Experimenting with Color in the Landscape

Many landscape designers believe that using color in their design is a crucial element of a successful project. Color in the landscape throughout the year is regarded as a celebration of great design, for without it, your landscape may seem uneventful.

Responses to color are very personal - what is cheerful and fascinating to one person can be unappealing to another. Our responses to color are emotional, but even though they vary from one person to another, we have accounted for some general trends.

Using Warm vs Cool Colors

Most of us agree that red, yellow, and orange are 'warm' colors and green, blue, and white are 'cool.' Strong contrasts in your landscape are generally felt to be festive, stimulating, or restless, harmonies more soothing and romantic. It's an inevitable factor in the human difference that some people prefer to be stimulated whereas others want to be relaxed. (Example of Warm Vs. Cool Color Palette)

The colors used in the landscape are also dependent on function. Many use their landscape as a place for relaxation, away from their work-life, and such a person is most likely to prefer a pastel border to vibrant warm tones. Others may want to bring color and inspiration to their landscape, a chance to express their artistic side with a mix of wild color choices. Plant combinations can change perspective and evoke certain emotions.

The color wheel is a great tool to help predict which colors work for you, as it illustrates which colors contrast with each other and which colors harmonize. Find some great ideas of color palettes to use in your landscape.

color wheel
  • The color wheel's inner circle represents the three primary colors and the nine colors made by mixing these primary colors.
  • Harmony is created by putting together colors that are adjacent to each other on the wheel.
  • Contrast is created by putting together complementary colors - opposite of each other on the wheel.
  • The outermost circle of color consists of pastels created by adding white to all colors on the inner circle.

Visiting local gardens and investing in a collection of gardening books may result in a good list of plant combinations. You will find that most landscapes will probably consist of two or three colors that look stunning together and some additional plants that combine well with the core combination. Studying color combinations around town or in your own neighborhood will give you ideas for plants that harmonize well together and lead to successful border plantings.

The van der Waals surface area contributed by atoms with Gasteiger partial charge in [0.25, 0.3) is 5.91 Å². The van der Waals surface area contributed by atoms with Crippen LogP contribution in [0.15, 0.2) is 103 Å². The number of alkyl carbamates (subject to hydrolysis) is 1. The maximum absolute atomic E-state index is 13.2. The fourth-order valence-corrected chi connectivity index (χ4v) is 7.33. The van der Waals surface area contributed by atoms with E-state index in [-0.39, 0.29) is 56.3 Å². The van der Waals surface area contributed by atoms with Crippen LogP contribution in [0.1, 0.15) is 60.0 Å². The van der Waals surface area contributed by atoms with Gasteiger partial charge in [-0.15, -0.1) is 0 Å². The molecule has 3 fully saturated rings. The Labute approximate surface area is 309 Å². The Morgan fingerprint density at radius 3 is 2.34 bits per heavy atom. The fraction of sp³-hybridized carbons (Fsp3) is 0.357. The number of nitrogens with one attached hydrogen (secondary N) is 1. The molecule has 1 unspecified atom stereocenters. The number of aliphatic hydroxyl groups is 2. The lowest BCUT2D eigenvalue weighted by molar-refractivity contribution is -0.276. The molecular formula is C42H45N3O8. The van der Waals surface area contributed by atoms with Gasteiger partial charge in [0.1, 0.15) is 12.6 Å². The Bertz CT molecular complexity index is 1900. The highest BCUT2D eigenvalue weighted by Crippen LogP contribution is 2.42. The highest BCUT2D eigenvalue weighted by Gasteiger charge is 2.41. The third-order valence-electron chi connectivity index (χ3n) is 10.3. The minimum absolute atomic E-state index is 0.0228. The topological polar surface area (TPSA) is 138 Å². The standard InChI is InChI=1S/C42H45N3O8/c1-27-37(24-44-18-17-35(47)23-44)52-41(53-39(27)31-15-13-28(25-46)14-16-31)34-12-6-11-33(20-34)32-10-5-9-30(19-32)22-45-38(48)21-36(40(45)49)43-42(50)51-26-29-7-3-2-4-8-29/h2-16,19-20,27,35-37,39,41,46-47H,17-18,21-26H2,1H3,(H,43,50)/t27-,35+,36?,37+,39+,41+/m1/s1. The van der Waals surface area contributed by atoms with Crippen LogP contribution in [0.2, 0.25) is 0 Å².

Planning for Color in the Landscape for all Seasons

When planning your garden beds, imagine how you would like to view your landscape throughout the year. Planning and choosing color combinations for different seasons is important, so you have a good seasonal spread and an appealing garden year-round. Your landscape can start to feel chaotic when several different combinations are planted for the same season. The most successful plantings are planned out in 'drifts,' planting in groups of even numbers 3, 5, or 7 to create consistency.

Landscape design with Maple Trees  that add color in the landscape.

Harmonic planting is a conservative way of combining color and the most relaxing to the eye, especially in small spaces. Conceptualize colors that are next to or very close to each other on the color wheel. These are colors that are related to each other and do contrast sharply.

Plantings in the landscape can be very visually appealing when comparing and appreciating variations and blends or related colors. Often this is achieved by including several related plants, such as perennials in the white, pink, red-pink, and crimson spectrum, without orange or yellow to destroy the harmony. However, some believe this is restrictive to your color palette and can lead to a certain visual flatness. Contrasting color is needed to create visual interest.

Residential landscape design with a colorful walkway.

The use of contrasting colors in the landscape can be overwhelming to some designers. No doubt working in contrast involves more skill and time when considering plant material. The effort is well worth it; contrasting plant choices within your garden can create a visually stimulating experience. The mixing of colors can be very cheerful and is an essential part of summer garden design. Many landscape designers are drawn to various colors and do not want to restrict themselves too much.

Landscape design with a mix of colors.

There is an infinite amount of color combinations that can be explored within your landscape. Choosing the right color scheme is dependent on how you, the homeowner, would like to experience your space. Discovering what you like is the most important when deciding on a color palette. The best way to learn about what colors appeal to you is to start experimenting!

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